Opening the iTunes Store.If iTunes doesn't open, click the iTunes application icon in your Dock or on your Windows desktop.Progress Indicator
Opening the iBooks Store.If iBooks doesn't open, click the iBooks app in your Dock.Progress Indicator

iTunes is the world's easiest way to organize and add to your digital media collection.

We are unable to find iTunes on your computer. To preview, buy, or rent movies, get iTunes now.

Already have iTunes? Click I Have iTunes to open it now.

I Have iTunes Free Download
iTunes for Mac + PC

Washington Square

HD   PG Closed Captioning

Agnieszka Holland

Open iTunes to preview, buy, and download this movie.

About the Movie

Riveting performances from an all-star cast highlight this passionate tale of a young heiress who must choose between love or money! Jennifer Jason Leigh is Catherine, a lonely young woman in search of happiness until she is swept off her feet by the handsome Morris Townsend (Ben Chaplin). Suspicious of the young man's true intentions, however, her controlling father (Albert Finney) threatens to disown Catherine if she follows her heart and marries against his wishes!

Rotten Tomatoes Movie Reviews


  • Reviews Counted: 28
  • Fresh: 23
  • Rotten: 5
  • Average Rating: 7.3/10

Top Critics' Reviews

Rotten: There's isn't much tension here, and, if anything, the film is stolen by Maggie Smith and Judith Ivey as Finney's sisters. – Mike Clark, USA Today, Jun 24, 2010

Read More About This Movie On Rotten Tomatoes

Customer Reviews

Washington Square

If you're a real romantic like me this movie is not for you. Nobody lives happily ever after and it doesn't seem that anybody learns anything unless you assume that she learns not to trust people from the jerk who tried to marry her for her money! What a waste of my money!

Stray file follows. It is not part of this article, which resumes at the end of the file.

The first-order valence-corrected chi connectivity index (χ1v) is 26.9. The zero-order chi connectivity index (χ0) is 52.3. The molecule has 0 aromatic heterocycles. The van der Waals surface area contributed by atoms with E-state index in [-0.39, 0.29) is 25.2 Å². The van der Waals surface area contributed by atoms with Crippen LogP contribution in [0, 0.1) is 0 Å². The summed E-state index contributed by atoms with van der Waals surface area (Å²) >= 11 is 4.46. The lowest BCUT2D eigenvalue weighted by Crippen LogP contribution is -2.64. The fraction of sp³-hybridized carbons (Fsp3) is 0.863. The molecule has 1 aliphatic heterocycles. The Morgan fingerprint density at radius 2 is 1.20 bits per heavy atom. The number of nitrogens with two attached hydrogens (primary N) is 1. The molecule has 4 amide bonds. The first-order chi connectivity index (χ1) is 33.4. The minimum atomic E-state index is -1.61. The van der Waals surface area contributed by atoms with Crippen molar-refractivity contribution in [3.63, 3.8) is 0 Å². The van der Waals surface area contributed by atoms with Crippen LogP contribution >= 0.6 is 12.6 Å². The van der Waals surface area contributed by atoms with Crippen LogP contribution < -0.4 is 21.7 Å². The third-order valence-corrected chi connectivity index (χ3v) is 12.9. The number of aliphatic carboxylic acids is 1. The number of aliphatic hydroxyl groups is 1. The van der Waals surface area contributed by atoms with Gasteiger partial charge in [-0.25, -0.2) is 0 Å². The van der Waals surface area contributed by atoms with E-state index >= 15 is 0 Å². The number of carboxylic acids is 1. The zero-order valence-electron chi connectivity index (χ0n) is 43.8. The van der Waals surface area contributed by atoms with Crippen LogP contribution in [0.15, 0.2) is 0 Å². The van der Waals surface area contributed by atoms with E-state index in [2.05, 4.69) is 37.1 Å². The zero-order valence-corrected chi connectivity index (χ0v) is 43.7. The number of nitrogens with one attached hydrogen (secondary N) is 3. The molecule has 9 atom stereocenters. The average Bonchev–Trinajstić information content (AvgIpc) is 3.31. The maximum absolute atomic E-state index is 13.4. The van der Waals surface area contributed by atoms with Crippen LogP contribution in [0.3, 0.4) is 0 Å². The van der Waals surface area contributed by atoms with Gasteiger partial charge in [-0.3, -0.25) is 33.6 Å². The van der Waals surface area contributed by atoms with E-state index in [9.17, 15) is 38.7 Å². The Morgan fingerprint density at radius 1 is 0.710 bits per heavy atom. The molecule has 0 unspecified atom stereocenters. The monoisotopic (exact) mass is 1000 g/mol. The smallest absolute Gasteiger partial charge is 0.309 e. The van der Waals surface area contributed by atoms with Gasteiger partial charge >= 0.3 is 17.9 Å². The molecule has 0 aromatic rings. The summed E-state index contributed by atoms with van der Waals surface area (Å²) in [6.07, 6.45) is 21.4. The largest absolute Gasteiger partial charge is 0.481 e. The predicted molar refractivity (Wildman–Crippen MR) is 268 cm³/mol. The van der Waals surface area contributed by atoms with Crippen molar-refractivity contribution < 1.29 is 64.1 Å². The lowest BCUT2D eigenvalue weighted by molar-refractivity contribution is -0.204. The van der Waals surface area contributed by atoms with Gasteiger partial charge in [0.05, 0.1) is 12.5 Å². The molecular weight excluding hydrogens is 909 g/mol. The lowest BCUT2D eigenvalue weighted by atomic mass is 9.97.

Solid movie, loyal to James' work

This film does a fair job of doing what so many film adaptations of successful and influential books fail to do - or don't even attempt to do - and that is stay consistent with the literal and artistic presentation of the original written work. Jennifer Jason Leigh plays a convincing Catherine, with her mumbling and flailing presentation of the female protagonist/wall-flower providing a tangible target to her manipulators. Ben Chaplin gives some actual depth to Morris, making him almost sympathetic in some scenes, and Albert Finney plays the role of the curmudgeon of a father ably. Maggie Smith and Judith Ivey are predictable scene-stealers. When Holland's interpretation of the book breaks from the original work, it makes sense and updates it, even if not everyone will care for it.
If you are a fan of the book this movie will, for most of you, be an enjoyable companion to it, if not an illuminating vision that provides genuinely new perspectives. If you're a student looking to see the movie versoin of the book, watch out - there's just enough difference in the movie to give away the true source of where you got your material. :)
But if you are simply a fan of romantic movies this may not be for you. Henry James' book asked some real questions about love, money, parents, social and gender roles, and all those pain -in-the-neck questions your high school or college English teacher or professor aksed from you, and Holland's movie at least attempts to do so as well, albeit with a slightly more modern take on it. If you're looking for 'Poor boy goes after Rich Girl' then this may or may not work for you.
All in all, it's enjoyable, and anyone who enjoys Henry James, period pieces, Jennifer Jason Leigh, or Maggie Smith will find it worth the time.